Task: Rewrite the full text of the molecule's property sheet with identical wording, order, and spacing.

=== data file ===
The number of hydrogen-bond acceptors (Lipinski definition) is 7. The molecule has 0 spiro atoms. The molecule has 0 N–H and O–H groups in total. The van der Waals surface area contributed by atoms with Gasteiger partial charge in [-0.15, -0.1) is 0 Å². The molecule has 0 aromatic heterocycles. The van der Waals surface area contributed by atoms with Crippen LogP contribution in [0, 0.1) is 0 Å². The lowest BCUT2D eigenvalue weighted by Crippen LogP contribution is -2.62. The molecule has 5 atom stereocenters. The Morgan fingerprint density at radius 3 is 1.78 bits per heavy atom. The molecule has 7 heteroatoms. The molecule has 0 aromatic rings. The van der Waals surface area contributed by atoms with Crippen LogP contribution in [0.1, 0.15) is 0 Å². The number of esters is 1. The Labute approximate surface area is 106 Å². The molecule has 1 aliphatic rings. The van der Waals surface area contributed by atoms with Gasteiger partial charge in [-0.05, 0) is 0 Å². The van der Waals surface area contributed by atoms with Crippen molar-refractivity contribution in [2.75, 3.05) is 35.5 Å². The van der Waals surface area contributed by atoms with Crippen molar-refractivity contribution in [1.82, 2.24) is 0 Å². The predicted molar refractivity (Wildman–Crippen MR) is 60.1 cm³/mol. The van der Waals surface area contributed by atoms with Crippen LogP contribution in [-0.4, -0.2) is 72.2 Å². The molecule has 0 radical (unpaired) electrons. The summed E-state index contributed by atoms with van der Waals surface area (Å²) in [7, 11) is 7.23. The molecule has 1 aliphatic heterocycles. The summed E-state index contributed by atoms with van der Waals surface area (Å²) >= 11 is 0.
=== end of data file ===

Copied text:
The number of hydrogen-bond acceptors (Lipinski definition) is 7. The molecule has 0 spiro atoms. The molecule has 0 N–H and O–H groups in total. The van der Waals surface area contributed by atoms with Gasteiger partial charge in [-0.15, -0.1) is 0 Å². The molecule has 0 aromatic heterocycles. The van der Waals surface area contributed by atoms with Crippen LogP contribution in [0, 0.1) is 0 Å². The lowest BCUT2D eigenvalue weighted by Crippen LogP contribution is -2.62. The molecule has 5 atom stereocenters. The Morgan fingerprint density at radius 3 is 1.78 bits per heavy atom. The molecule has 7 heteroatoms. The molecule has 0 aromatic rings. The van der Waals surface area contributed by atoms with Crippen LogP contribution in [0.1, 0.15) is 0 Å². The number of esters is 1. The Labute approximate surface area is 106 Å². The molecule has 1 aliphatic rings. The van der Waals surface area contributed by atoms with Gasteiger partial charge in [-0.05, 0) is 0 Å². The van der Waals surface area contributed by atoms with Crippen molar-refractivity contribution in [2.75, 3.05) is 35.5 Å². The van der Waals surface area contributed by atoms with Crippen molar-refractivity contribution in [1.82, 2.24) is 0 Å². The predicted molar refractivity (Wildman–Crippen MR) is 60.1 cm³/mol. The van der Waals surface area contributed by atoms with Crippen LogP contribution in [-0.4, -0.2) is 72.2 Å². The molecule has 0 radical (unpaired) electrons. The summed E-state index contributed by atoms with van der Waals surface area (Å²) in [7, 11) is 7.23. The molecule has 1 aliphatic heterocycles. The summed E-state index contributed by atoms with van der Waals surface area (Å²) >= 11 is 0.